(5)

Where *A*_{∅(u)} is a fuzzy constraint on the values which can be assigned to the uncertain variable and *B*_{φ(u)} characterizes a reliability measure of the first component. *A*_{∅(u)} and *B*_{φ(u)} are described by using uncertain linguistic terms.

#### 2.2.3. The arithmetic operations over uncertain linguistic Z-numbers.

Wang et al. [25] developed some arithmetic operations for LZNs. The proposed operations maintain both the flexibility of linguistic term sets and the reliability value of Z-numbers.

**Definition 4.** [25] Suppose two linguistic Z-numbers are defined as *z*_{i} = (*A*_{∅(i)}, *B*_{φ(i)}) and *z*_{j} = (*A*_{∅(j)}, *B*_{φ(j)}). *f** and *g** functions can be selected from between *f*_{1}(*s*_{l}), *f*_{2}(*s*_{l}), *f*_{3}(*s*_{l}) and *f*_{4}(*s*_{l}). Hence, some operations under linguistic Z-number environment are defined as follows:
(6)
(7)
(8)
(9)
(10)

**Definition 5.** [25] Suppose *z*_{i} = (*A*_{∅(i)}, *B*_{φ(i)}) be a linguistic Z-numbers. Then, the score function of linguistic Z-number is equal to:
(11)

The accuracy function of linguistic Z-number is as follows: (12)

Using the score and accuracy functions, a comparison technique is defined for two LZNs as follows (Wang et al., 2017):

- If
*A*_{∅(i)}>*A*_{∅(j)}and*B*_{φ(i)}>*B*_{φ(j)}, then*z*_{i}>*z*_{j} - If
*S*(*z*_{i})>*S*(*z*_{j}), then*z*_{i}>*z*_{j} - If
*S*(*z*_{i}) =*S*(*z*_{j}), then

If *A*(*z*_{i})>*A*(*z*_{j}), then *z*_{i}>*z*_{j}

If *A*(*z*_{i})<*A*(*z*_{j}), then *z*_{i}<*z*_{j}

### 2.3. Aggregation operator

**Definition 6.** [55] A weighted averaging (WA) operator is mapping *WA*: *R*^{n}→*R* which has an associated vector *W* = (*w*_{1},*w*_{2},…,*w*_{n}) such that *w*_{i}∈[0,1] and . Then, the weighted averaging (WA) operator is defined as follows:
(13)

**Definition 7.** [56] An ordered weighted averaging (OWA) operator is mapping *OWA*: *R*^{n}→*R* which has an associated vector *W* = (*w*_{1},*w*_{2},…,*w*_{n}) such that *w*_{i}∈[0,1] and . Then, the ordered weighted averaging (OWA) operator is defined as follows:
(14)
where *b*_{i} is the *i*^{th} largest of *a*_{i} (*i* = 1,…,*n*).

**Definition 8.** [57] An hybrid weighted averaging (HWA) operator is mapping *HWA*: *R*^{n}→*R*, and it has an associated vector *W* = (*w*_{1},*w*_{2},…,*w*_{n}) such that *w*_{i}∈[0,1] and . Then, the hybrid weighted averaging (HWA) operator is defined as follows:
(15)

Where is the *i*^{th} largest of , and *ω* = (*ω*_{1},*ω*_{2},…,*ω*_{n}) be the weighted vector of *a*_{i} such that *ω*_{i}∈[0,1] and . *n* is the balancing coefficient.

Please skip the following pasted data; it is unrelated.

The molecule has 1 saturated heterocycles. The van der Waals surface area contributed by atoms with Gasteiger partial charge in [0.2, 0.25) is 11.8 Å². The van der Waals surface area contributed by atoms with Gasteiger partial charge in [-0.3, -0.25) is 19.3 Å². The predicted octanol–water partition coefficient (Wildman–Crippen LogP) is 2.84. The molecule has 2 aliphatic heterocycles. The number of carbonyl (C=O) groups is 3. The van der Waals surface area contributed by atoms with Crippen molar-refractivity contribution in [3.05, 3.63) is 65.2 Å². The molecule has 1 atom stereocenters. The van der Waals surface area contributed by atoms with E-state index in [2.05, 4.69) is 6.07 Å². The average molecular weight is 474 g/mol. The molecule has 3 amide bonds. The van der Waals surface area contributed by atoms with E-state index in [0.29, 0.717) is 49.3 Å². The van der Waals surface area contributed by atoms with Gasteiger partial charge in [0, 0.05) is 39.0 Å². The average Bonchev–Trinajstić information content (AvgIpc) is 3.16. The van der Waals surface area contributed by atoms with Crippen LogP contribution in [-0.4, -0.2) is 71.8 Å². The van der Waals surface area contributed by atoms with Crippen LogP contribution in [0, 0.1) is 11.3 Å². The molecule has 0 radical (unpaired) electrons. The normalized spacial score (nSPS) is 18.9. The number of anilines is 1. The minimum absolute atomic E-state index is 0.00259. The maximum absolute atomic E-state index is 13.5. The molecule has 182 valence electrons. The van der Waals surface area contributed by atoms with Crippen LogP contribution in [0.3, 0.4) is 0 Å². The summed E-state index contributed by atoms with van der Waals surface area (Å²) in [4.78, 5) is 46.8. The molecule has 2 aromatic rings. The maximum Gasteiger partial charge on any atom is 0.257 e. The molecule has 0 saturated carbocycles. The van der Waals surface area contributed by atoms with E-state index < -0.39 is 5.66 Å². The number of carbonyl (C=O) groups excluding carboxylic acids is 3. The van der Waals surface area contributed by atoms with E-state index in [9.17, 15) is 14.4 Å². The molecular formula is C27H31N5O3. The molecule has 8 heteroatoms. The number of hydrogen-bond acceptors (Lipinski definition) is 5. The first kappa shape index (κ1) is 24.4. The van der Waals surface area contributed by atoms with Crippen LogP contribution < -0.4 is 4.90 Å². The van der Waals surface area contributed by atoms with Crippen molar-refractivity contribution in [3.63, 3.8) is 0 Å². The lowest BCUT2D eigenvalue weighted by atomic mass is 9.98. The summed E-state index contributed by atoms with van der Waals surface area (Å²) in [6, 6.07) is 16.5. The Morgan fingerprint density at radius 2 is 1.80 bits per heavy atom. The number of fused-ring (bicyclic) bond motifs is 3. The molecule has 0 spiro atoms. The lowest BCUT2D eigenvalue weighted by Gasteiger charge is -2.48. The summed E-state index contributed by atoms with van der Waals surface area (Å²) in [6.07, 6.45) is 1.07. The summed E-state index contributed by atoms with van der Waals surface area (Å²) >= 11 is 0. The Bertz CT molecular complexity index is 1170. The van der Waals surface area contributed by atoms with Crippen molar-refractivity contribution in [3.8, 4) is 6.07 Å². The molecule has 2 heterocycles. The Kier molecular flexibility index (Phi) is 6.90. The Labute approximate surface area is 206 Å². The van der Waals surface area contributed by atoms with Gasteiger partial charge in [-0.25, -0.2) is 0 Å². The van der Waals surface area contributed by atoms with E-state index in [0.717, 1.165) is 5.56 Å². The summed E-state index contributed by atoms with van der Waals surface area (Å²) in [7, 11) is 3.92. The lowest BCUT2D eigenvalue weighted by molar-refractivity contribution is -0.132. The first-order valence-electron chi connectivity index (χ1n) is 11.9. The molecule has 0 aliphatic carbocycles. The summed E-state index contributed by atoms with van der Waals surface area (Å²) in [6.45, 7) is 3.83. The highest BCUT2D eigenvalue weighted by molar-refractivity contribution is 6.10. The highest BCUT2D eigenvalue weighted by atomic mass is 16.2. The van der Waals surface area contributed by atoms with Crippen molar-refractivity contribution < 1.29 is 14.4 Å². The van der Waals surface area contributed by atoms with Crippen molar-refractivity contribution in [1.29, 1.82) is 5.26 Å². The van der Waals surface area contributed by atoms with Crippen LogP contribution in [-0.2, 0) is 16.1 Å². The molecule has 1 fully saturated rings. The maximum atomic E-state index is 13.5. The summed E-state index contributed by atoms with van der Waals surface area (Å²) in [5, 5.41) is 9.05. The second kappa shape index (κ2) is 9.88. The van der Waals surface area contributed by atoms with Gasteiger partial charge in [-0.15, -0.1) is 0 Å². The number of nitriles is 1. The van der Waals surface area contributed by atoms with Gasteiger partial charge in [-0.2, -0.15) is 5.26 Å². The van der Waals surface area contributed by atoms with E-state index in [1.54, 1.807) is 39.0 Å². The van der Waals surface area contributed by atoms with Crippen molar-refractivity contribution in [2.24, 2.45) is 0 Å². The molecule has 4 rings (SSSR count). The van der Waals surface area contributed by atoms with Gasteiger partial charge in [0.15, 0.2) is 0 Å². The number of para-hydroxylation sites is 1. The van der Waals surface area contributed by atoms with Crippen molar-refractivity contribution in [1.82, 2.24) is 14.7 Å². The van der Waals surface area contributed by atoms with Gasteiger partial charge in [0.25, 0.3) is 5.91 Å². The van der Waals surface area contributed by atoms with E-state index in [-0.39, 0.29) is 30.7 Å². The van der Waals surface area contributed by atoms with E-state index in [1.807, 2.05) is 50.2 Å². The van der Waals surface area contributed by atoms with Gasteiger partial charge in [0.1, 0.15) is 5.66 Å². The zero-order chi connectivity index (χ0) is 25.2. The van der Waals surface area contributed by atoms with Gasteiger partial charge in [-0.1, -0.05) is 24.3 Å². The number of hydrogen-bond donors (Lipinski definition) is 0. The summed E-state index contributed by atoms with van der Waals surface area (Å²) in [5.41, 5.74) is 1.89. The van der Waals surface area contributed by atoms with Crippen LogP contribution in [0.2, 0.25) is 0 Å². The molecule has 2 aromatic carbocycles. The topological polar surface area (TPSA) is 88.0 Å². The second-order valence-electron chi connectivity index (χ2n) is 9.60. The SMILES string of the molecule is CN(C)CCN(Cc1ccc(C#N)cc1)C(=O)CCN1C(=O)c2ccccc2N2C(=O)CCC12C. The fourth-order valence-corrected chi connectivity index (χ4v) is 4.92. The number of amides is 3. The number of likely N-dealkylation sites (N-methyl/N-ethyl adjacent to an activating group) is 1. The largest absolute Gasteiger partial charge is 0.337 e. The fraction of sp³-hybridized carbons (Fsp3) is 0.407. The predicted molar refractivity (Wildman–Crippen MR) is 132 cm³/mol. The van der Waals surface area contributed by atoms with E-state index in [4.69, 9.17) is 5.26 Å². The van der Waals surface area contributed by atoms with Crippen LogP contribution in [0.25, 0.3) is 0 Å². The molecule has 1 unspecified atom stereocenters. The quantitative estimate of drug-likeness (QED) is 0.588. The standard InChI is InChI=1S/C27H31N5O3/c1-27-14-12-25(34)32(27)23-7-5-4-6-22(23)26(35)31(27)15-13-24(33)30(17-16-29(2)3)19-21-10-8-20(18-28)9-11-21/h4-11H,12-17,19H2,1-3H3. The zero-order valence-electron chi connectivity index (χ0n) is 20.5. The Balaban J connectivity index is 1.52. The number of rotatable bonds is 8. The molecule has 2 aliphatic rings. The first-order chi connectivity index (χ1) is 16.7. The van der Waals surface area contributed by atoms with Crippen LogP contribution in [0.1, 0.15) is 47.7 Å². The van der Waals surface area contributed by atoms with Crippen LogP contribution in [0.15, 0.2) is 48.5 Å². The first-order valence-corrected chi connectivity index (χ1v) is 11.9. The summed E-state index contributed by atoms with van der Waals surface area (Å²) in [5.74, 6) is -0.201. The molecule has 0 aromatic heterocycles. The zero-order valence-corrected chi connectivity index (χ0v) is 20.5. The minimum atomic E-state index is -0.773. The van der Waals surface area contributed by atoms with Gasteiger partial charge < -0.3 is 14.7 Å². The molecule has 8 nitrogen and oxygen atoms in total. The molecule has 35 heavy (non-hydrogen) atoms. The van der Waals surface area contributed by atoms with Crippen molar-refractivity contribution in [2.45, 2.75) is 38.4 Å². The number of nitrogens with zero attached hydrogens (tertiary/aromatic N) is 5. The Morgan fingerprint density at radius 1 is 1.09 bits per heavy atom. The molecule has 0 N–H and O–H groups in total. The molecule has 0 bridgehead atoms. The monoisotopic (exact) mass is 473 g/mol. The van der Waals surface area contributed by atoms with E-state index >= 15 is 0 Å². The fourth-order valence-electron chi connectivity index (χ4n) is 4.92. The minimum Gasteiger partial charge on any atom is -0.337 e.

The mentioned aggregation operators have typically been applied to fuse the exact input arguments. Hence, some authors (such as [38, 43, 54, 57, 58]) developed these aggregation operators under different kinds of fuzzy environments. However, they ignored the reliability of data in their aggregation operations. To overcome this deficiency, these mentioned aggregation operators will be extended under linguistic Z-number environment in the next section.

## 3. Linguistic Z-number aggregation operators

This section covers three aggregation operators under linguistic Z-number environment. The description of linguistic Z-number aggregation operators and its related properties and theorems are indicated in the following.

### 3.1. Linguistic Z-number weighted averaging (LZWA) aggregation operator

**Definition 9.** Suppose *Z* = {*z*_{i} = (*A*_{∅(i)},*B*_{φ(i)})|*i* = 1,…,*n*} be a set of linguistic Z-numbers (LZNs) and *W* = (*w*_{1},*w*_{2},…,*w*_{n}) is the weight vector of *z*_{i} (*i* = 1,…,*n*) such that *w*_{i}∈[0,1] and . Then, linguistic Z-number weighted averaging (LZWA) aggregation operator can be defined as follows:
(16)

Based on the operations of linguistic Z-numbers represented in Definition 4, we can get the following result.

**Theorem 1.** Let *z*_{i} = (*A*_{∅(i)},*B*_{φ(i)}) (*i* = 1,…,*n*) be a set of LZNs and *W* = (*w*_{1},*w*_{2},…,*w*_{n}) is the weight vector of *z*_{i} (*i* = 1,…,*n*) such that *w*_{i}∈[0,1] and . Then, the aggregated result acquired based on LZWA operator is also a LZN and is indicated as follows:
(17)

**Proof**. According to Definition 4, it is clear that the aggregated value is also a LZN. Now, by applying the mathematical induction method, Eq (17) is easily proved in the following.

Firstly, it is assumed *n* = 2. Then, according to Definition 4, we have:

Clearly, Theorem 1 is true for the case of *n* = 2. Now, it is assumed that this theorem is true for *n* = *k*, then we have:

Finally, for the case of *n* = *k*+1, we can obtain the following expression:

Since this theorem is true for the case of *n* = *k*, it will be also true for the case of *n* = *k*+1. Consequently, according to the mathematical induction, Eq (17) is true for all *n*. ∎